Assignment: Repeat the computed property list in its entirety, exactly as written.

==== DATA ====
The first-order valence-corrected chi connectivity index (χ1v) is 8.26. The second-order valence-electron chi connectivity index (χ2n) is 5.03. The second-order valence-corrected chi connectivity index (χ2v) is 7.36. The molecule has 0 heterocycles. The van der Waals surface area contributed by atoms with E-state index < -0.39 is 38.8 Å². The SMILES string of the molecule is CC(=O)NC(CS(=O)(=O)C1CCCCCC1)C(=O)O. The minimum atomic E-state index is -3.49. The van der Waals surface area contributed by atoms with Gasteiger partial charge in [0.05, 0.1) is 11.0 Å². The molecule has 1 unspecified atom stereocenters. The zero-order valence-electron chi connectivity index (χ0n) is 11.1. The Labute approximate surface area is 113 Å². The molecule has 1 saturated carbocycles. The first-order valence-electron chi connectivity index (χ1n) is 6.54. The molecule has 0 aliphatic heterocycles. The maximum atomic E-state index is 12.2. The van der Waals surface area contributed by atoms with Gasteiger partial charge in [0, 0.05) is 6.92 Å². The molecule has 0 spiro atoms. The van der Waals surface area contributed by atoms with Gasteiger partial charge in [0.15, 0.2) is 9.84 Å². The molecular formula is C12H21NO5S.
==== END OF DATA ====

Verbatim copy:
The first-order valence-corrected chi connectivity index (χ1v) is 8.26. The second-order valence-electron chi connectivity index (χ2n) is 5.03. The second-order valence-corrected chi connectivity index (χ2v) is 7.36. The molecule has 0 heterocycles. The van der Waals surface area contributed by atoms with E-state index < -0.39 is 38.8 Å². The SMILES string of the molecule is CC(=O)NC(CS(=O)(=O)C1CCCCCC1)C(=O)O. The minimum atomic E-state index is -3.49. The van der Waals surface area contributed by atoms with Gasteiger partial charge in [0.05, 0.1) is 11.0 Å². The molecule has 1 unspecified atom stereocenters. The zero-order valence-electron chi connectivity index (χ0n) is 11.1. The Labute approximate surface area is 113 Å². The molecule has 1 saturated carbocycles. The first-order valence-electron chi connectivity index (χ1n) is 6.54. The molecule has 0 aliphatic heterocycles. The maximum atomic E-state index is 12.2. The van der Waals surface area contributed by atoms with Gasteiger partial charge in [0, 0.05) is 6.92 Å². The molecule has 0 spiro atoms. The van der Waals surface area contributed by atoms with Gasteiger partial charge in [0.15, 0.2) is 9.84 Å². The molecular formula is C12H21NO5S.